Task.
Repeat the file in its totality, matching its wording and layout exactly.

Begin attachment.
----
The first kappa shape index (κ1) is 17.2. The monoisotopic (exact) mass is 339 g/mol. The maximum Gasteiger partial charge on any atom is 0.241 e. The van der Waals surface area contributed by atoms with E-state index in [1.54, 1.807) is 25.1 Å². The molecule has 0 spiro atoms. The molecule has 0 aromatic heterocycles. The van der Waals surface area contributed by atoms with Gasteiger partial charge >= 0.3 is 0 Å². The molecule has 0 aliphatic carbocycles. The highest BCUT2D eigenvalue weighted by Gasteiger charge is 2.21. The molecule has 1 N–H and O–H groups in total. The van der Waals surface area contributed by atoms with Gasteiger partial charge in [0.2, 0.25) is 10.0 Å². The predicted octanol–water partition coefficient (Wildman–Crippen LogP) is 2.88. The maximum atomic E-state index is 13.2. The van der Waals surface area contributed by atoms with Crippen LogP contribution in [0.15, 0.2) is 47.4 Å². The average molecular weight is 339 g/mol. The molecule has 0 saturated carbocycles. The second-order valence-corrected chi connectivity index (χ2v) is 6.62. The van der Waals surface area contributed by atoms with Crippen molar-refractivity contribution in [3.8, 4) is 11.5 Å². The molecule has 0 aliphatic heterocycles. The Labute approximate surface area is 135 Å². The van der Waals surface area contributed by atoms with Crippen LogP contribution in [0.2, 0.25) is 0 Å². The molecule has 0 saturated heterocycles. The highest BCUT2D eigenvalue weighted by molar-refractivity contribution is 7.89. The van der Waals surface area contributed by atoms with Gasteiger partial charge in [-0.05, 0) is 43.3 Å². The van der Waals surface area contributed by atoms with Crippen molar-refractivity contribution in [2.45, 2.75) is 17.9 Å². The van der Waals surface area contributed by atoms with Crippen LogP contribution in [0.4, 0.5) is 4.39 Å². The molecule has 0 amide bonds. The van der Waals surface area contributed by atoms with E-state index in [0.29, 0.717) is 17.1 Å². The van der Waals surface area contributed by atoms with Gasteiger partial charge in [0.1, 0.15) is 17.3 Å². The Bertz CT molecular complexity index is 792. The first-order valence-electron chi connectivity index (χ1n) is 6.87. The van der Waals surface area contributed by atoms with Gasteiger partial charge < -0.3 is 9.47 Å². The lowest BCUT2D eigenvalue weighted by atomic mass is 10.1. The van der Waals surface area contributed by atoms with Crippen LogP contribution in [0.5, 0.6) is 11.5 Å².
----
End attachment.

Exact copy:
The first kappa shape index (κ1) is 17.2. The monoisotopic (exact) mass is 339 g/mol. The maximum Gasteiger partial charge on any atom is 0.241 e. The van der Waals surface area contributed by atoms with E-state index in [1.54, 1.807) is 25.1 Å². The molecule has 0 spiro atoms. The molecule has 0 aromatic heterocycles. The van der Waals surface area contributed by atoms with Gasteiger partial charge >= 0.3 is 0 Å². The molecule has 0 aliphatic carbocycles. The highest BCUT2D eigenvalue weighted by Gasteiger charge is 2.21. The molecule has 1 N–H and O–H groups in total. The van der Waals surface area contributed by atoms with Gasteiger partial charge in [0.2, 0.25) is 10.0 Å². The predicted octanol–water partition coefficient (Wildman–Crippen LogP) is 2.88. The maximum atomic E-state index is 13.2. The van der Waals surface area contributed by atoms with Crippen LogP contribution in [0.15, 0.2) is 47.4 Å². The average molecular weight is 339 g/mol. The molecule has 0 saturated carbocycles. The second-order valence-corrected chi connectivity index (χ2v) is 6.62. The van der Waals surface area contributed by atoms with Crippen molar-refractivity contribution in [3.8, 4) is 11.5 Å². The molecule has 0 aliphatic heterocycles. The Labute approximate surface area is 135 Å². The van der Waals surface area contributed by atoms with Crippen LogP contribution in [0.2, 0.25) is 0 Å². The molecule has 0 saturated heterocycles. The highest BCUT2D eigenvalue weighted by molar-refractivity contribution is 7.89. The van der Waals surface area contributed by atoms with Gasteiger partial charge in [-0.05, 0) is 43.3 Å². The van der Waals surface area contributed by atoms with Crippen molar-refractivity contribution in [2.45, 2.75) is 17.9 Å². The van der Waals surface area contributed by atoms with Crippen LogP contribution in [0.4, 0.5) is 4.39 Å². The molecule has 0 amide bonds. The van der Waals surface area contributed by atoms with E-state index in [0.29, 0.717) is 17.1 Å². The van der Waals surface area contributed by atoms with Gasteiger partial charge in [0.1, 0.15) is 17.3 Å². The Bertz CT molecular complexity index is 792. The first-order valence-electron chi connectivity index (χ1n) is 6.87. The van der Waals surface area contributed by atoms with Gasteiger partial charge < -0.3 is 9.47 Å². The lowest BCUT2D eigenvalue weighted by atomic mass is 10.1. The van der Waals surface area contributed by atoms with Crippen LogP contribution in [0.5, 0.6) is 11.5 Å².